I was approached by historian, Dr Loh Kah Seng, through my brother Chun See, to recall our experience of how our family was affected by the British military withdrawal from Singapore. My father worked at the British Naval Base in Sembawang most of his working life. I would like to share with readers what I wrote to Dr Loh via email. But I am afraid you are going to be disappointed if you expect tales of severe hardship and struggles arising from this ‘tragic’ turn of events in our family’s history.
A page from: SINGAPORE, An Illustrated History 1941-1984, Ministry of Culture
The irony was this. There were many retrenched base workers having a hard time, but not for my father - the opposite was true. All these years, right from prewar days to his 'golden handshake', he led a tough life - Japanese occupation, staying in a kampong, looking after a family of 7, while sustaining on a small income. This was especially so when two of my younger brothers were going to the university.
But things changed after being retrenched. He received a decent five-figure retrenchment cash benefit which included salaries accrued during the war years. The timing was perfect with all his children coming out to work, the family was in fact very much better off after his retrenchment (or retirement).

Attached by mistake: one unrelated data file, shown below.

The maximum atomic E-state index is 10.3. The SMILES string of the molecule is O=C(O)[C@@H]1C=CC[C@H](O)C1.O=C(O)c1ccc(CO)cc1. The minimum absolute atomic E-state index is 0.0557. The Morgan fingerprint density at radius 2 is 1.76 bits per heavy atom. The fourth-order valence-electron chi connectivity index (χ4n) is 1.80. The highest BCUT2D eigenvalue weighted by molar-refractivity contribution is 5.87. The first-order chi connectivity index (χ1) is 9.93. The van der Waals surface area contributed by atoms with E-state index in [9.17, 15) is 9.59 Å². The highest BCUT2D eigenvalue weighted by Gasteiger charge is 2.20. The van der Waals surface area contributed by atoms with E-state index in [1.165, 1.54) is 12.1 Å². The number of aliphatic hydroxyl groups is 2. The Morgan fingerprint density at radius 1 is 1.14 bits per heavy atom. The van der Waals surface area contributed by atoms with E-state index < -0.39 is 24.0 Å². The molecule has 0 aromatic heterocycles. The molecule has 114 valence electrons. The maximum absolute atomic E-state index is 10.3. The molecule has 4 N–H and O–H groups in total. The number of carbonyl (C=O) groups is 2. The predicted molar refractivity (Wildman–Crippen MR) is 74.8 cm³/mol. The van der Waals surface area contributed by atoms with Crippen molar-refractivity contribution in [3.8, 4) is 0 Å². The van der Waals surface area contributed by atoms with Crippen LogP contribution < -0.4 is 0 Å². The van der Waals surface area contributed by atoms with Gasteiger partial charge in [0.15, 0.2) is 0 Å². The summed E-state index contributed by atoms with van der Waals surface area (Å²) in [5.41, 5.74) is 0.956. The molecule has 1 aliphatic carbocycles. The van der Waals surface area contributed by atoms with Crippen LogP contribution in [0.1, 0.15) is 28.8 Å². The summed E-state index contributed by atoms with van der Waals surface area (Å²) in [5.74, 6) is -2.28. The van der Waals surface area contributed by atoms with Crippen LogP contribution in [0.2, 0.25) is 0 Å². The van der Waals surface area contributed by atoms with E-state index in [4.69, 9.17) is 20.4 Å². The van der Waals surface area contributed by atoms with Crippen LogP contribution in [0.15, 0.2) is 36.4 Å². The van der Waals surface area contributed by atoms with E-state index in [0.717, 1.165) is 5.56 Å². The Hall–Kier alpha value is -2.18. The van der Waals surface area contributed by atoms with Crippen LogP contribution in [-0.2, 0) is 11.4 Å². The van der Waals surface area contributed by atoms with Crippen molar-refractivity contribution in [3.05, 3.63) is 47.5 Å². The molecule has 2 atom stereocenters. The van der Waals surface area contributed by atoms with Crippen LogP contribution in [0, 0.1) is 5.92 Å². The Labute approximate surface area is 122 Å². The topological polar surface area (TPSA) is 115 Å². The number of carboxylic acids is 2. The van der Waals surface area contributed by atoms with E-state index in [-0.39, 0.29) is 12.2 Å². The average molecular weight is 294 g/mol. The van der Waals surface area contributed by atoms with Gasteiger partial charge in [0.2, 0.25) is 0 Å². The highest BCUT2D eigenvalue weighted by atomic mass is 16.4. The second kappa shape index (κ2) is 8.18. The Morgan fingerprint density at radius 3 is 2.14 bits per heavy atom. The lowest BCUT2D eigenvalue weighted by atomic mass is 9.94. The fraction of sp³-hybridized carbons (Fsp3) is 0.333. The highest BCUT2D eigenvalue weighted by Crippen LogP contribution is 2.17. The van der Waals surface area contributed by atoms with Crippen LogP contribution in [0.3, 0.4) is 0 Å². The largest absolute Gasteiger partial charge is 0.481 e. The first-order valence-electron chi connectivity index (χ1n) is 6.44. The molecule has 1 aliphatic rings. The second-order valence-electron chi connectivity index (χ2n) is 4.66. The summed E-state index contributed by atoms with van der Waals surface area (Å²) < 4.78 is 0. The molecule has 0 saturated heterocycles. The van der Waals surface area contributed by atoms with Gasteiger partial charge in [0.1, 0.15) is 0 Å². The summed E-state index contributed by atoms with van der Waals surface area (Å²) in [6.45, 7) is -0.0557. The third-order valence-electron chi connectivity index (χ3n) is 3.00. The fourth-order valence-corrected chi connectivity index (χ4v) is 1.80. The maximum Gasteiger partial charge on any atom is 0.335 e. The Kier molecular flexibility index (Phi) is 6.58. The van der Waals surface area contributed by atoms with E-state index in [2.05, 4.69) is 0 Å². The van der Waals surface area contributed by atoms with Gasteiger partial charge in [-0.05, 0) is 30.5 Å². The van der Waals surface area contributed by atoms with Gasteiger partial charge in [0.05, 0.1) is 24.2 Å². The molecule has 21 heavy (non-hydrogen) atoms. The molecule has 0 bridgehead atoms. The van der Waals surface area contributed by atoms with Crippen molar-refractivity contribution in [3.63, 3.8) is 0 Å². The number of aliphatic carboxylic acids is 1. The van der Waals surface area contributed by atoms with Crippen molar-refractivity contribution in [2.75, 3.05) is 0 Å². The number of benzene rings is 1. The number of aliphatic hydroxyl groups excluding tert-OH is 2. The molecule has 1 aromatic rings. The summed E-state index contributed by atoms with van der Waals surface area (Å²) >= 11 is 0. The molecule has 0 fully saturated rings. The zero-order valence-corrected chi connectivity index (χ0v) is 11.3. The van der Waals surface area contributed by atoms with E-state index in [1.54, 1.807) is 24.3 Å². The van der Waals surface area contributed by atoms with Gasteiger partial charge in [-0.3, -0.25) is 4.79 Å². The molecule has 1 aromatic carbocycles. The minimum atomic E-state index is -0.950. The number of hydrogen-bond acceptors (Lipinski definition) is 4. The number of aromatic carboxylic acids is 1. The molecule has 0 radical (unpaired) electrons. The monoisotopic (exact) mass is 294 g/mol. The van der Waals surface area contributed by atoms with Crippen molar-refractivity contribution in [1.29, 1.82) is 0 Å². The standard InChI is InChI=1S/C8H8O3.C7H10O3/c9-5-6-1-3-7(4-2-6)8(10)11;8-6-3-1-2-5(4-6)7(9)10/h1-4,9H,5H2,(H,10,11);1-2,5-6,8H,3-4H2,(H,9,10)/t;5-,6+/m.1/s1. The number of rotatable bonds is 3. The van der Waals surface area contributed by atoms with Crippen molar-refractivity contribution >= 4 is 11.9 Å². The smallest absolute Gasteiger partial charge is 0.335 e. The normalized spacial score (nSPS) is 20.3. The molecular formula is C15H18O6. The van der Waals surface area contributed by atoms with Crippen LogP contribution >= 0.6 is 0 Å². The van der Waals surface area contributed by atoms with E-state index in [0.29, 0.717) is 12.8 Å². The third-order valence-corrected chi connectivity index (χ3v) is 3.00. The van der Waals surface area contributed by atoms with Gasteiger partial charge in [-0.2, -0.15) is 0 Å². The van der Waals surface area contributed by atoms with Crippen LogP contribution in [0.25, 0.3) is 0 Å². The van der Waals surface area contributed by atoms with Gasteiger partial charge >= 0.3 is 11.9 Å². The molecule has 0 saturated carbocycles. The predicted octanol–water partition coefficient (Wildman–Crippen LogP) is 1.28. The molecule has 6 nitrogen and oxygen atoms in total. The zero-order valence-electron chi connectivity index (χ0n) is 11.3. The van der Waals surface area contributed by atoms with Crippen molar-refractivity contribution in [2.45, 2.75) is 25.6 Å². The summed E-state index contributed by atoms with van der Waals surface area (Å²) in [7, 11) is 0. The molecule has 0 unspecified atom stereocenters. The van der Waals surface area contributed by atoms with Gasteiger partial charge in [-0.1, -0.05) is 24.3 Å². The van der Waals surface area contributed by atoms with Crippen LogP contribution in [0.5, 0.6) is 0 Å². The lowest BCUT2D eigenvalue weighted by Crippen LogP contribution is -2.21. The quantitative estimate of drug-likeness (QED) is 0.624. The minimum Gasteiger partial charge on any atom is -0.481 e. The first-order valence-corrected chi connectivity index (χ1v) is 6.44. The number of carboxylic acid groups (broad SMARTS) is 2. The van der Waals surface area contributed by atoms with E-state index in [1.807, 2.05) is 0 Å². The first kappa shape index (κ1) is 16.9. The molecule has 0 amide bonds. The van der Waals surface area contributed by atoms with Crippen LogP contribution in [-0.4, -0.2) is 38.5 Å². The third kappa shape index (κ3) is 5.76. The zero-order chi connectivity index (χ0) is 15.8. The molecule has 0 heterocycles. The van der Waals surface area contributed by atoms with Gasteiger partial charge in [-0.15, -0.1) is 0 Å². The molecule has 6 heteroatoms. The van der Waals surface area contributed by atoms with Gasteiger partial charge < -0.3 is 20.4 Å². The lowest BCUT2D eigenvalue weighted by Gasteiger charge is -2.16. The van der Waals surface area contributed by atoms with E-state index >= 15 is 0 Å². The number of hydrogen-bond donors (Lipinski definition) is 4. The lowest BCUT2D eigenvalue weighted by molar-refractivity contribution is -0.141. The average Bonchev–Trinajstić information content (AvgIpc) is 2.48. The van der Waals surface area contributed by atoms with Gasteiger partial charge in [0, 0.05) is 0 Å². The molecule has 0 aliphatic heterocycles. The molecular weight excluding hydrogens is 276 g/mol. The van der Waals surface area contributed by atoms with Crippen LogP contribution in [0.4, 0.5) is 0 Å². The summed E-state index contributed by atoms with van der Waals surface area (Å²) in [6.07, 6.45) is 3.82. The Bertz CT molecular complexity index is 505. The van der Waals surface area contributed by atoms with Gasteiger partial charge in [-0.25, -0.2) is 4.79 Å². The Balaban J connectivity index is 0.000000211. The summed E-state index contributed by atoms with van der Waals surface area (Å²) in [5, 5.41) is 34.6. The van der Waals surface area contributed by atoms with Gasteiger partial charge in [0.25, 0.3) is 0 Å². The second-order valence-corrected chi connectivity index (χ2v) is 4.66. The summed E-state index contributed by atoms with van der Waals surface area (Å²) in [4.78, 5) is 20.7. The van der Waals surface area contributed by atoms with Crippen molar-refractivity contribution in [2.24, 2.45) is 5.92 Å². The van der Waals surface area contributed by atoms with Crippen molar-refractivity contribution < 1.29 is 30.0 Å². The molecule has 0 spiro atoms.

During those hardship years (before his retirement) in the sixties, I worked in the PSA as an operations staff and my sister was a primary school teacher. In short, we helped to supplement my father’s meagre salary during the lean years. To be fair to my father, I was not good in my studies like my younger brothers, hence had to start working after my 'O' level and this was a natural course of action taken by me (and many of my contemporaries in those days).
As for my father’s reaction to the ‘bad news’, he did worry a bit for Singapore when the British decided to leave Singapore, but had a great confidence in the Mr Lee Kuan Yew government to solve Singapore problems. However, he did criticize the government for acting tough to the British at first, and later on pleading with them to delay leaving Singapore.
The retrenchment benefits were given quite fast to him - a matter of months. He was not asked for retraining to other jobs. Upon retirement (or after being retrenched), he worked a year or two in his friend’s accounting firm and later on left to work in a timber firm for a couple of years and fully retired at the age of 60. Since he worked in private companies he was unaware of matters pertaining to other retrenchment workers.
As far as I know, he was not offered to migrate to UK. Anyway he was deeply rooted to Singapore.
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